Spider Plant Care: How to Grow, Care for + Propagate

Welcome to spider plant 101! Have you mastered the pothos plant and are now ready to welcome another easy plant into your home? Here’s everything you need to know about how to grow, care for and propagate spider plants (Chlorophytum comosum).

Spider plants are easy to care for plants that will add a fun vibe in any room. They’re great for propagating once they start sprouting babies and a perfect plant for beginners.

These care tips and tricks will help you quickly become an expert in spider plants!

How do you care for a spider plant?

How do you care for a spider plant?

Some links below may be affiliate links which means I make a small commission with no additional cost to you when you shop using my links. Thanks for supporting Paisley + Sparrow and allowing me to create content like this post!

How much light does a spider plant need?

Spider plants do best with a good amount of indirect light. I’ve tried them just about everywhere in my house, from a corner in Roy’s room that doesn’t get much light to a windowsill that gets a lot of full sun.

Like most plants (and people), each one is different and has different needs. Try a few different spots to figure out what your specific plant likes the best, but start them out in a pot that get bright, indirect light.

I currently have one in a hallway that doesn’t get much light, one on a ledge that gets almost a full day of indirect light and one in our entryway that gets about a half a day of indirect light. The one on the ledge that gets the most amount of light produces the most babies, however it’s also the plant that I’ve had the longest and is the most mature (which is needed to produce babies).

spider plant care - how to grow and propagatespider plant care - how to grow and propagate

I oftentimes move my plants around depending on the season and how each plant is thriving. I recommend leaving your plant where there are for at least a few weeks so you can tell if they’re happy or not.

How much water does my spider plant need?

When it comes to watering your spider plant, aim for once a week (like the pothos). I find that my plants need extra watering during the summer months and less frequent watering in the winter.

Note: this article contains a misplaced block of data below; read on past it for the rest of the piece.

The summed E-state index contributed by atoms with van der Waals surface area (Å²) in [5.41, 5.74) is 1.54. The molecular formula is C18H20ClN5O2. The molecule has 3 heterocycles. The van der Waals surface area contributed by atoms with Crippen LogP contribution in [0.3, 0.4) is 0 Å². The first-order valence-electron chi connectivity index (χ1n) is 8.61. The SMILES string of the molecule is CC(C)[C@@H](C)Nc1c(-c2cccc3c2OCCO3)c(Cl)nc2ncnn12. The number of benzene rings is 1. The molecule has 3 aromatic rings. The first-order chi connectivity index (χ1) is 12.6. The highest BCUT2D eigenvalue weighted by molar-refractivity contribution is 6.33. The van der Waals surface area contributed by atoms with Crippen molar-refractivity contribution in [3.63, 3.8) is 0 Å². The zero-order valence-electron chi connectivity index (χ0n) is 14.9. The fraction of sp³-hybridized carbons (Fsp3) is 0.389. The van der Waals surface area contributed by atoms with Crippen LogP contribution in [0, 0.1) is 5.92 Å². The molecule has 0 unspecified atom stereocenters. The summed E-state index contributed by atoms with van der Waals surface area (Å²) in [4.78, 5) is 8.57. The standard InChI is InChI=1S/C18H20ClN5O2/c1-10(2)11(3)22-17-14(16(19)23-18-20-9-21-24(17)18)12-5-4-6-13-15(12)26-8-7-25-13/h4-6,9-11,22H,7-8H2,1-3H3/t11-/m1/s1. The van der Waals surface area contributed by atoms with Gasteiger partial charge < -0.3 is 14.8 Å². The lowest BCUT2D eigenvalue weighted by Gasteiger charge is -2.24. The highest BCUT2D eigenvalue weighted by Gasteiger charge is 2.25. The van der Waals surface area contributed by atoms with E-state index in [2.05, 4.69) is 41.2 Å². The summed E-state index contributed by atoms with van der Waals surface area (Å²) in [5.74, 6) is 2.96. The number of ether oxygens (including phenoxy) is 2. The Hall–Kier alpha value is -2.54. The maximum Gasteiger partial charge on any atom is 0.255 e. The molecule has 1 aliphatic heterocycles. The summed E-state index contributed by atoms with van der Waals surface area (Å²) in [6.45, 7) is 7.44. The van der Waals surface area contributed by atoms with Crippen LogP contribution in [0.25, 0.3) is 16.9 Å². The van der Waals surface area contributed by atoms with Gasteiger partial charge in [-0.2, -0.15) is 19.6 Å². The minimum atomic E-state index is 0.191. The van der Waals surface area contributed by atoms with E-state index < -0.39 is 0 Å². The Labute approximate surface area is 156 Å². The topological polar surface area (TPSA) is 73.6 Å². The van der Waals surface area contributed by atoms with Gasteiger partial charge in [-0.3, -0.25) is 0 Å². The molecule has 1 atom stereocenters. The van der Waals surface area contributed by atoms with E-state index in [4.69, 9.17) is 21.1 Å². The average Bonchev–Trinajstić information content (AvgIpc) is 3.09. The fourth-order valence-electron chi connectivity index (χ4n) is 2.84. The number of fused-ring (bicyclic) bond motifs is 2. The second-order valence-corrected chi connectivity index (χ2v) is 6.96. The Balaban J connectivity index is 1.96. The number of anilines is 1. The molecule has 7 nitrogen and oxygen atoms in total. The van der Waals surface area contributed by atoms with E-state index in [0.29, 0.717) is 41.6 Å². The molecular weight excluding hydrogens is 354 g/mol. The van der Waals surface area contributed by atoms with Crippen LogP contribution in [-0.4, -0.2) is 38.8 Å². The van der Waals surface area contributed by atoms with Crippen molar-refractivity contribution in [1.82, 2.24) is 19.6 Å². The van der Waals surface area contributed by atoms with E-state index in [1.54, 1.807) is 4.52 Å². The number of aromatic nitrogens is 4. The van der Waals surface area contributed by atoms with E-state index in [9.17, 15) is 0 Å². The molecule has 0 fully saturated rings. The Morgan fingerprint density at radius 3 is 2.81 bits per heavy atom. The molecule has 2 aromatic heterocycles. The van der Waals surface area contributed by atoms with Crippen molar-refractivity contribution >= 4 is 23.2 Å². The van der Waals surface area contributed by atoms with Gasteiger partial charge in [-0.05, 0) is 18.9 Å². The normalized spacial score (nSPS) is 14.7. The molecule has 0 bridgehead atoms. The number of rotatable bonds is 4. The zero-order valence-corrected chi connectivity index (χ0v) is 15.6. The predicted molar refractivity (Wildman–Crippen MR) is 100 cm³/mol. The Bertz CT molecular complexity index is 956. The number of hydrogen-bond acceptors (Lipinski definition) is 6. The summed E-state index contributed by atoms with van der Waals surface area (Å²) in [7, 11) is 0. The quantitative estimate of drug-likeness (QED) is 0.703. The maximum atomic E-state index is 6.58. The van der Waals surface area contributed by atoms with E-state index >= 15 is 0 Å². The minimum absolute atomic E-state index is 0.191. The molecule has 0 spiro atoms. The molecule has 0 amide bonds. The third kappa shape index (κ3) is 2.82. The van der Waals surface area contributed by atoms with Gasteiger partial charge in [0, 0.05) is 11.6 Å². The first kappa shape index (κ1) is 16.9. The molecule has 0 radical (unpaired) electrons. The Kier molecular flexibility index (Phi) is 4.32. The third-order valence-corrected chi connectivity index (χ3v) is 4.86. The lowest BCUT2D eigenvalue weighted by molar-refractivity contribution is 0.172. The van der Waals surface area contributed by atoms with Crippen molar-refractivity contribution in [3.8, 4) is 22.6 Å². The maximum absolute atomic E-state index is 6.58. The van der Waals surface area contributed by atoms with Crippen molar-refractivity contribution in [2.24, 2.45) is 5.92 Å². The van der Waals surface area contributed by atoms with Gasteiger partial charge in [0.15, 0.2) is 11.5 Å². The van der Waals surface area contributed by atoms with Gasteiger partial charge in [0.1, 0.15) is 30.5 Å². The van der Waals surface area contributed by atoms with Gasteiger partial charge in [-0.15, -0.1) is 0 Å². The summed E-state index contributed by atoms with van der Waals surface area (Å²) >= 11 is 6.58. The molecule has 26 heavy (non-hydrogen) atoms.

Be careful to not water them too much or they’ll become soggy which can lead to root rot. Put your finger into the soil before water to see if it’s still wet (which means don’t water it more!) or if it’s dried out and ready for more water.

Should I cut the babies off my spider plant?

Your spider plant will start producing babies when they’re more mature and when the roots become more rootbound. You don’t want to repot a spider plant if it’s not growing babies yet because the roots are likely not rootbound enough.

Pruning spider plants keeps them at a manageable size, which is best for their overall health. The more babies it produces, the more the plant needs fertilizer and water, which can suck up its energy. To prune the babies – called spiderettes! how cute is that? – off your spider plant, cut the long stems back to the base from both the mother plant and the babies.

How do I propagate my spider plant?

There are a variety of different ways to propagate your spider plants. You can keep the babies attached to the mother plant and simply place the baby in a pot of soil or water to encourage it to root.

I don’t always have space to do that so I typically cut the babies from the mother and grow roots in a jar of water.  Here’s a full video with exact steps on how to propagate them that way, or scroll below to see it written out!